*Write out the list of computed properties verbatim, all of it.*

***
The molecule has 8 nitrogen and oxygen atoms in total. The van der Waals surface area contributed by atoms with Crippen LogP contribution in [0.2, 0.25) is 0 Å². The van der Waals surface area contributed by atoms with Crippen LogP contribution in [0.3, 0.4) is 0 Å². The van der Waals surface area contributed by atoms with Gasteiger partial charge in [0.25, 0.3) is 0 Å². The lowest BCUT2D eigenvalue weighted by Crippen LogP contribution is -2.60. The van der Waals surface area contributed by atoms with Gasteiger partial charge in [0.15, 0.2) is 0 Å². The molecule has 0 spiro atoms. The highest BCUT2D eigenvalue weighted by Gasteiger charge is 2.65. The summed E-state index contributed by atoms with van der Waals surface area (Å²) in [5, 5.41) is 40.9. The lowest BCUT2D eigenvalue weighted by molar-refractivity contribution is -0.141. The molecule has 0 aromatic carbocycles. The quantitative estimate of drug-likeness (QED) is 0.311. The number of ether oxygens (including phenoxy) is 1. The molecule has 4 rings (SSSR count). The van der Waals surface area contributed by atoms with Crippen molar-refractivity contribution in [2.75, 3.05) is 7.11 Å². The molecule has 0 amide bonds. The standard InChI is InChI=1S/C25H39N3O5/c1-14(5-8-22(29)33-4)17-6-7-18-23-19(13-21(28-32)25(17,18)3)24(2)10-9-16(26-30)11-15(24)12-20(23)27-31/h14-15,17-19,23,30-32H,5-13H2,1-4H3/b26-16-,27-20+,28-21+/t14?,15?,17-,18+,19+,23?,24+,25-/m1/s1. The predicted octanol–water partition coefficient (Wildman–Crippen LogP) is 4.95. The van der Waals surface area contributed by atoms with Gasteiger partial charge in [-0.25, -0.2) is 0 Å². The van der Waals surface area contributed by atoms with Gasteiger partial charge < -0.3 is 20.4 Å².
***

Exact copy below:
The molecule has 8 nitrogen and oxygen atoms in total. The van der Waals surface area contributed by atoms with Crippen LogP contribution in [0.2, 0.25) is 0 Å². The van der Waals surface area contributed by atoms with Crippen LogP contribution in [0.3, 0.4) is 0 Å². The van der Waals surface area contributed by atoms with Gasteiger partial charge in [0.25, 0.3) is 0 Å². The lowest BCUT2D eigenvalue weighted by Crippen LogP contribution is -2.60. The van der Waals surface area contributed by atoms with Gasteiger partial charge in [0.15, 0.2) is 0 Å². The molecule has 0 spiro atoms. The highest BCUT2D eigenvalue weighted by Gasteiger charge is 2.65. The summed E-state index contributed by atoms with van der Waals surface area (Å²) in [5, 5.41) is 40.9. The lowest BCUT2D eigenvalue weighted by molar-refractivity contribution is -0.141. The molecule has 0 aromatic carbocycles. The quantitative estimate of drug-likeness (QED) is 0.311. The number of ether oxygens (including phenoxy) is 1. The molecule has 4 rings (SSSR count). The van der Waals surface area contributed by atoms with Crippen molar-refractivity contribution in [2.75, 3.05) is 7.11 Å². The molecule has 0 amide bonds. The standard InChI is InChI=1S/C25H39N3O5/c1-14(5-8-22(29)33-4)17-6-7-18-23-19(13-21(28-32)25(17,18)3)24(2)10-9-16(26-30)11-15(24)12-20(23)27-31/h14-15,17-19,23,30-32H,5-13H2,1-4H3/b26-16-,27-20+,28-21+/t14?,15?,17-,18+,19+,23?,24+,25-/m1/s1. The predicted octanol–water partition coefficient (Wildman–Crippen LogP) is 4.95. The van der Waals surface area contributed by atoms with Gasteiger partial charge in [-0.25, -0.2) is 0 Å². The van der Waals surface area contributed by atoms with Gasteiger partial charge < -0.3 is 20.4 Å².